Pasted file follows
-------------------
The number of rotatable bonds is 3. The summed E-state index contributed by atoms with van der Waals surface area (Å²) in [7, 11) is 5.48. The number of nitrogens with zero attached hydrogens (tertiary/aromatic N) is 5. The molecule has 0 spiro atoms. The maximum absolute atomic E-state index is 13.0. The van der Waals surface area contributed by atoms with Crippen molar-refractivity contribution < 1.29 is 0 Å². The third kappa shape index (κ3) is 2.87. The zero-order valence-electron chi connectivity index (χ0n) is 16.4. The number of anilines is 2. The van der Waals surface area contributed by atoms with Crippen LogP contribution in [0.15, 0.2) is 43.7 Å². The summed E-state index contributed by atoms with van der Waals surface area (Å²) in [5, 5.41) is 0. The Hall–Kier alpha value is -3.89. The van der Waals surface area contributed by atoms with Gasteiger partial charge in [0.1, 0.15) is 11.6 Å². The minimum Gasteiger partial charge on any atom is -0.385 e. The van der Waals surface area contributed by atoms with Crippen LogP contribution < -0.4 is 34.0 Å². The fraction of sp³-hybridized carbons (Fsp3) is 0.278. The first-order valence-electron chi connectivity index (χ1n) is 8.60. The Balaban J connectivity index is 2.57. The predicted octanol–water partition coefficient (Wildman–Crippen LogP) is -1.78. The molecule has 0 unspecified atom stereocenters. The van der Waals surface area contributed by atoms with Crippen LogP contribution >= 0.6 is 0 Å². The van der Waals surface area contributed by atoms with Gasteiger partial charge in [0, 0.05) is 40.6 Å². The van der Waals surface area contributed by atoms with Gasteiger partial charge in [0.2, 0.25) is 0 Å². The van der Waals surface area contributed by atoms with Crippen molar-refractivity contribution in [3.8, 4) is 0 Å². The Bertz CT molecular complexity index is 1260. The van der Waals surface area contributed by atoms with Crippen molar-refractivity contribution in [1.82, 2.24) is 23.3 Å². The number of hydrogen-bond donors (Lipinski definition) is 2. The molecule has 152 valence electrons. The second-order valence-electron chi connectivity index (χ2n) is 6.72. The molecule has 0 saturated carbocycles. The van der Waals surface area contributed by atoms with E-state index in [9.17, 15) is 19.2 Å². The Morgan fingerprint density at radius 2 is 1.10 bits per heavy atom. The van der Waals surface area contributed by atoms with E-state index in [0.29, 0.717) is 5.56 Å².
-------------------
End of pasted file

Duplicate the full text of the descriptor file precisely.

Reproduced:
The number of rotatable bonds is 3. The summed E-state index contributed by atoms with van der Waals surface area (Å²) in [7, 11) is 5.48. The number of nitrogens with zero attached hydrogens (tertiary/aromatic N) is 5. The molecule has 0 spiro atoms. The maximum absolute atomic E-state index is 13.0. The van der Waals surface area contributed by atoms with Crippen molar-refractivity contribution < 1.29 is 0 Å². The third kappa shape index (κ3) is 2.87. The zero-order valence-electron chi connectivity index (χ0n) is 16.4. The number of anilines is 2. The van der Waals surface area contributed by atoms with Crippen LogP contribution in [0.15, 0.2) is 43.7 Å². The summed E-state index contributed by atoms with van der Waals surface area (Å²) in [5, 5.41) is 0. The Hall–Kier alpha value is -3.89. The van der Waals surface area contributed by atoms with Gasteiger partial charge in [0.1, 0.15) is 11.6 Å². The minimum Gasteiger partial charge on any atom is -0.385 e. The van der Waals surface area contributed by atoms with Crippen LogP contribution < -0.4 is 34.0 Å². The fraction of sp³-hybridized carbons (Fsp3) is 0.278. The first-order valence-electron chi connectivity index (χ1n) is 8.60. The Balaban J connectivity index is 2.57. The predicted octanol–water partition coefficient (Wildman–Crippen LogP) is -1.78. The molecule has 0 unspecified atom stereocenters. The van der Waals surface area contributed by atoms with Crippen LogP contribution >= 0.6 is 0 Å². The van der Waals surface area contributed by atoms with Gasteiger partial charge in [0, 0.05) is 40.6 Å². The van der Waals surface area contributed by atoms with Gasteiger partial charge in [0.2, 0.25) is 0 Å². The van der Waals surface area contributed by atoms with Crippen molar-refractivity contribution in [3.8, 4) is 0 Å². The Bertz CT molecular complexity index is 1260. The van der Waals surface area contributed by atoms with Crippen molar-refractivity contribution in [1.82, 2.24) is 23.3 Å². The number of hydrogen-bond donors (Lipinski definition) is 2. The molecule has 152 valence electrons. The second-order valence-electron chi connectivity index (χ2n) is 6.72. The molecule has 0 saturated carbocycles. The van der Waals surface area contributed by atoms with E-state index in [9.17, 15) is 19.2 Å². The Morgan fingerprint density at radius 2 is 1.10 bits per heavy atom. The van der Waals surface area contributed by atoms with E-state index in [0.29, 0.717) is 5.56 Å².